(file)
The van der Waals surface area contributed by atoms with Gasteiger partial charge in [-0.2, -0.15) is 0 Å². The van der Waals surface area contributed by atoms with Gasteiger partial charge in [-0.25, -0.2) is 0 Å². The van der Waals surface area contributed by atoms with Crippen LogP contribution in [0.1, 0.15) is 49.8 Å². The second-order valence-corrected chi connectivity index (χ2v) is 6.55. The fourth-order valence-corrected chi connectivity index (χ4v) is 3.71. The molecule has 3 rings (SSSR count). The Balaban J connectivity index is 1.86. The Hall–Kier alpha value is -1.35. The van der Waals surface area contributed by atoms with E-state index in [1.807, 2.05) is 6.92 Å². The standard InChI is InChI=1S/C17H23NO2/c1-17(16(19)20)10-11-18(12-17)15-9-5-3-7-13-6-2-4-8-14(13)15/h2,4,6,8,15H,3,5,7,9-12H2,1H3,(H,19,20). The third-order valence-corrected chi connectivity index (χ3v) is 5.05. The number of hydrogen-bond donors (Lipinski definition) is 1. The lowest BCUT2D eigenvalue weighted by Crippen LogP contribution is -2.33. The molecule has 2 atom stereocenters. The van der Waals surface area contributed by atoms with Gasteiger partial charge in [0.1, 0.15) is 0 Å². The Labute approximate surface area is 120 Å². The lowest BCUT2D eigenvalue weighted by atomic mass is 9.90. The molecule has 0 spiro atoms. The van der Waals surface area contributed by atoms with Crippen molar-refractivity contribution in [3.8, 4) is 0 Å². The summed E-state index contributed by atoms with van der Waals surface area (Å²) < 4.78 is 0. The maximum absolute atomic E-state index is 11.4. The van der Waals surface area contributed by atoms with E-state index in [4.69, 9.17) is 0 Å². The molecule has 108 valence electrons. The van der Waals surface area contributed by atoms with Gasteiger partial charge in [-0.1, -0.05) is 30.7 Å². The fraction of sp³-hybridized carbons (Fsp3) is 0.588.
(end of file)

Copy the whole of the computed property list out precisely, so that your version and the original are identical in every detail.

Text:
The van der Waals surface area contributed by atoms with Gasteiger partial charge in [-0.2, -0.15) is 0 Å². The van der Waals surface area contributed by atoms with Gasteiger partial charge in [-0.25, -0.2) is 0 Å². The van der Waals surface area contributed by atoms with Crippen LogP contribution in [0.1, 0.15) is 49.8 Å². The second-order valence-corrected chi connectivity index (χ2v) is 6.55. The fourth-order valence-corrected chi connectivity index (χ4v) is 3.71. The molecule has 3 rings (SSSR count). The Balaban J connectivity index is 1.86. The Hall–Kier alpha value is -1.35. The van der Waals surface area contributed by atoms with E-state index in [1.807, 2.05) is 6.92 Å². The standard InChI is InChI=1S/C17H23NO2/c1-17(16(19)20)10-11-18(12-17)15-9-5-3-7-13-6-2-4-8-14(13)15/h2,4,6,8,15H,3,5,7,9-12H2,1H3,(H,19,20). The third-order valence-corrected chi connectivity index (χ3v) is 5.05. The number of hydrogen-bond donors (Lipinski definition) is 1. The lowest BCUT2D eigenvalue weighted by Crippen LogP contribution is -2.33. The molecule has 2 atom stereocenters. The van der Waals surface area contributed by atoms with Gasteiger partial charge in [0.1, 0.15) is 0 Å². The Labute approximate surface area is 120 Å². The lowest BCUT2D eigenvalue weighted by atomic mass is 9.90. The molecule has 0 spiro atoms. The van der Waals surface area contributed by atoms with Crippen molar-refractivity contribution in [3.8, 4) is 0 Å². The summed E-state index contributed by atoms with van der Waals surface area (Å²) < 4.78 is 0. The maximum absolute atomic E-state index is 11.4. The van der Waals surface area contributed by atoms with E-state index in [4.69, 9.17) is 0 Å². The molecule has 108 valence electrons. The van der Waals surface area contributed by atoms with Gasteiger partial charge in [-0.1, -0.05) is 30.7 Å². The fraction of sp³-hybridized carbons (Fsp3) is 0.588.